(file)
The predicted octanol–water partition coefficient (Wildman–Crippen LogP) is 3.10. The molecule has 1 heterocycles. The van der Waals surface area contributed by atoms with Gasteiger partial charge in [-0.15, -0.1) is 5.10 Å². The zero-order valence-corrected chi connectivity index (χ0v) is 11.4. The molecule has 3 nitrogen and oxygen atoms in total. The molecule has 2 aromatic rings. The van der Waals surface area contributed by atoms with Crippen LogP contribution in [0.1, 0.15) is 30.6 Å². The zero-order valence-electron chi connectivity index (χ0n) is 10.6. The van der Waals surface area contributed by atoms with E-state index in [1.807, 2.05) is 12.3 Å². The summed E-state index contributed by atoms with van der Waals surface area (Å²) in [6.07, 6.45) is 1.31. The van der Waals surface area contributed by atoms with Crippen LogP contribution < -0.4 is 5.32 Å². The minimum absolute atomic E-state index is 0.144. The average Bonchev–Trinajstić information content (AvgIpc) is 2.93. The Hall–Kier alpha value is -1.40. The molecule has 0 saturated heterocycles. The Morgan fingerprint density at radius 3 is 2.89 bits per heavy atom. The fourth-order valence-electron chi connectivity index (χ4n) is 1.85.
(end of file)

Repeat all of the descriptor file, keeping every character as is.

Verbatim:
The predicted octanol–water partition coefficient (Wildman–Crippen LogP) is 3.10. The molecule has 1 heterocycles. The van der Waals surface area contributed by atoms with Gasteiger partial charge in [-0.15, -0.1) is 5.10 Å². The zero-order valence-corrected chi connectivity index (χ0v) is 11.4. The molecule has 3 nitrogen and oxygen atoms in total. The molecule has 2 aromatic rings. The van der Waals surface area contributed by atoms with Crippen LogP contribution in [0.1, 0.15) is 30.6 Å². The zero-order valence-electron chi connectivity index (χ0n) is 10.6. The van der Waals surface area contributed by atoms with E-state index in [1.807, 2.05) is 12.3 Å². The summed E-state index contributed by atoms with van der Waals surface area (Å²) in [6.07, 6.45) is 1.31. The van der Waals surface area contributed by atoms with Crippen LogP contribution < -0.4 is 5.32 Å². The minimum absolute atomic E-state index is 0.144. The average Bonchev–Trinajstić information content (AvgIpc) is 2.93. The Hall–Kier alpha value is -1.40. The molecule has 0 saturated heterocycles. The Morgan fingerprint density at radius 3 is 2.89 bits per heavy atom. The fourth-order valence-electron chi connectivity index (χ4n) is 1.85.